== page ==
*(Or, How to Find an Equation for Every Picture)*

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*(Or, How to Find an Equation for Every Picture)*

When developing examples for my lambda-2D programming language, prof. Zach gave me an interesting challenge: can you draw a program in the shape of the Future Sketches logo, that outputs the Future Sketches logo?

Half of the challenge was of course to arrange the symbols in the program to resemble the logo, but the other half struck me as an interesting problem on its own: How to describe a logo with a program?

It might sound obvious; One could of course iterate through every pixel of the logo and state whether it is white or black -- but that would be boring. What would be some ways to describe an image, without explicitly describing the image?

For the self-drawing lambda-2D program, I ended up making it a neat little demo for run-length encoding. But the search for more interesting and implicit methods to describe an image goes on.

The idea of having an equation of a 3D surface, that, when thresholded along Z-axis, produces a binary image resembling the logo came into mind. I vaguely recall that there're those things called Fourier synthesis and discrete cosine transform, which could be useful for this sort of thing. But then a much more evil and hideous thought surfaced: Could I simply fit a polynomial to a bunch of points that I know are on the surface?

We've all used the least squares method to fit polynomials to a bunch of 2D points, surely it'll work for 3D points as well? As long as we're happy to go into higher and higher order polynomials, we could express images of higher and higher compexity. The sheer brute-force mentality of this idea excites me.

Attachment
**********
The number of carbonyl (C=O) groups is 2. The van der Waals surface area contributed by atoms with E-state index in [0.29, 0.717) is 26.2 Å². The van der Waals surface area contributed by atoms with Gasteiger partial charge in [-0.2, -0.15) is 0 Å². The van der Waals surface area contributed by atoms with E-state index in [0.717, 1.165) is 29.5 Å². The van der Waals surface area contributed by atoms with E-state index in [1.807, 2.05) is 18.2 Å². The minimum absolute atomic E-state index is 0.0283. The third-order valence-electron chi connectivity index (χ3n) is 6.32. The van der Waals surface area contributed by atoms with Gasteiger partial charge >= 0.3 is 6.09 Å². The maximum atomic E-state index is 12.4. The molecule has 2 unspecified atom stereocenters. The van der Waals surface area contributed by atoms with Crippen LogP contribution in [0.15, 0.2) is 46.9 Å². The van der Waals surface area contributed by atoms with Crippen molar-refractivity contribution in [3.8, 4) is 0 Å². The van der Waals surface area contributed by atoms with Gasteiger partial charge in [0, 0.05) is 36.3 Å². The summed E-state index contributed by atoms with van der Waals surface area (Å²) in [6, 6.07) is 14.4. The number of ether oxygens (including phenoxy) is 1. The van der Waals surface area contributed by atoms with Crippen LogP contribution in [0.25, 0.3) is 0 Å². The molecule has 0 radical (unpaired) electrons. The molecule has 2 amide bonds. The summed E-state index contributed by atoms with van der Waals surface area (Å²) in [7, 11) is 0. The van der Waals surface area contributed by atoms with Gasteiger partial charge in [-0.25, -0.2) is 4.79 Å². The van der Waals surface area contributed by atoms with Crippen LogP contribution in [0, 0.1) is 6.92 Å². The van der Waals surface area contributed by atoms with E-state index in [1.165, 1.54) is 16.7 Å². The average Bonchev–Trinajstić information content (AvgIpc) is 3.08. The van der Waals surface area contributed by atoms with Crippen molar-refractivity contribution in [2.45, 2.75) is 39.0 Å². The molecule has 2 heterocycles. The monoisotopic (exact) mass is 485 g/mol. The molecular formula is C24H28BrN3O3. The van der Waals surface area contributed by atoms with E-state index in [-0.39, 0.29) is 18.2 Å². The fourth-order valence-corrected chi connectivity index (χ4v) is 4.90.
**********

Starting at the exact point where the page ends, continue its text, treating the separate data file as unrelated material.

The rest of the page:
A quick surf on the Internet confirms that the least squares method is indeed capable of doing that, albeit it seems prone to numerical accuracy issues. This particular StackOverflow answer helped me figure out the functions I need to call in numpy to make it happen.

It is rather easy to understand: say you have points (x0,y0,z0), (x1,y1,z1), and (x2,y2,z2) and want to fit a 2nd order polynomial to them. So eventually you want an equation that looks like:

and M is [a,b,c,d,e,f,g,h,i]^T, and Z is [z0,z1,z2]^T. (Please excuse the lack of proper formatting due to limitations of the Media Lab website editor).

The system would be over-determined when you have many points, that's why we use the least-squares method, which is a way of saying "If we can't make every point perfectly happy, we make them mostly quite happy overall".

I've previously written a linear algebra library from scratch in JavaScript, in which I implemented a function for least squares approximation. However my linear algebra skills has since deteriorated, so please forgive me (and let me know) if I made any errors in the above simplified explanation!

Now it's time to prepare the points to feed into our solver! Given a binary image of dimension N x N, we can genearte N^2 points, whose x and y coordinates are their position (column, row) in the image, and z can be either -1 (black) or 1 (white). Though z can be in fact any two values for black and white, it seems that normalizing around 0 gives best numerical accuracy. (Yes, in case you don't know already, due to the way computers store floating point numbers, math is best done when operands are close to zero.) For the same reason, the x and y coordinates are normalized to (-0.5, 0.5) range.